falls into their area of responsibility--gets a status of "4." In addition, any financial impact is recorded--split into "hard dollars" and "soft dollars." Hard
dollars are defined rather informally: money you can actually take to a store and spend. Soft dollars are mostly time and capacity savings.
The implementation of an idea
signals to the quality analysts (of which there are two in the three-person quality department) that it's time to contact the quality team leader. The quality analysts are, of course, available
at any time in the cycle between idea generation and idea implementation, but their involvement is assured once an idea is implemented.
What's their role? To certify the idea.
This consists of getting together with the team leader and whomever else the team leader wants to include and reviewing every aspect of the idea: Why is this an improvement? Whom does the idea
affect? What confirmation was received from the affected parties that they agreed with the implementation of the idea? How was the calculation of financial impact determined? How is the
continuing implementation of the idea assured?
The objectives of the certification process are several:
* To ensure that no good-faith errors were made. Very few
are expected. People know their jobs, know who they affect and are very protective of their empowerment. They aren't going to jeopardize it by carelessly overlooking the ripple effects of any
* To determine if the idea is such that it should be broadcast to all or specific parts of the company and if it should be copied in part or in whole.
double-check all calculations of financial impact. It is imperative that the numbers have unquestionable integrity.
* To identify when it's time for the company president or chief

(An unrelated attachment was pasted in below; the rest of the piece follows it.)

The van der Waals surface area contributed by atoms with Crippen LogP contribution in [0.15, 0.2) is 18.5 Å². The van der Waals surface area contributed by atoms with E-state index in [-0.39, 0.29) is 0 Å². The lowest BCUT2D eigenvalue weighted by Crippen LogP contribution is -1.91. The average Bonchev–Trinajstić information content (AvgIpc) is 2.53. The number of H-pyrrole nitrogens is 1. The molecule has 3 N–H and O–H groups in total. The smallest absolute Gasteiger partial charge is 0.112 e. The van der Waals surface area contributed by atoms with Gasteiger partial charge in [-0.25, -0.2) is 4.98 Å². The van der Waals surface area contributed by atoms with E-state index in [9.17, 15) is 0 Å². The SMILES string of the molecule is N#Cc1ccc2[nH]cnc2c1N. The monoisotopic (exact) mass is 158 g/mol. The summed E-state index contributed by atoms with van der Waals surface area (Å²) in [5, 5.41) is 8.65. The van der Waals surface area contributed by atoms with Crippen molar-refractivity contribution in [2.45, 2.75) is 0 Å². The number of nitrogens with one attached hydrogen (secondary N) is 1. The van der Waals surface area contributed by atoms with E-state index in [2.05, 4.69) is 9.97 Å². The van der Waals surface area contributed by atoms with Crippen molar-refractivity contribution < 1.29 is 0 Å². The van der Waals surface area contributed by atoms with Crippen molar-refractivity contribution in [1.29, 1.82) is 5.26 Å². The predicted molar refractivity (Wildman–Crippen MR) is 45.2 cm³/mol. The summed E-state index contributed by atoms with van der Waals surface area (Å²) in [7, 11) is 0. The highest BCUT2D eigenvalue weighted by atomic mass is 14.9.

operating officer to personally thank the team. (A description of the program for recognition, gratitude and celebration will be included in next month's column.)
Is it all
working? Well, despite the slower-than-hoped beginning induced by the delays in getting the tracking program up and running, as of October 27, there were 145 Quality Ideas logged onto the system,
with 25 of those implemented. The soft dollar impact of the implemented ideas has been $31,369.72 and the hard dollar impact, $77,986.52.
Next month: information on the
progress to date, information on the recognition program, ideas about beginning the improvement of the process and suggestions on how to duplicate the success.
About the authors
Pat Townsend and Joan Gebhardt have written more than 200 articles and six books, including
Commit to Quality (John Wiley & Sons, 1986); Quality in Action: 93 Lessons in Leadership, Participation, and Measurement (John Wiley & Sons, 1992);
Five-Star Leadership: The Art and Strategy of Creating Leaders at Every Level (John Wiley & Sons, 1997); Recognition, Gratitude & Celebration (Crisp Publications, 1997);
How Organizations Learn: Investigate, Identify, Institutionalize (Crisp Publications, 1999); and Quality Is Everybody's Business (CRC Press, 1999). Pat Townsend has
recently re-entered the corporate world and is now dealing with leadership.com issues as a practitioner as well as an observer, writer and speaker. He is now chief quality officer for UICI, a
diverse financial services corporation headquartered in the Dallas area. E-mail the authors at firstname.lastname@example.org .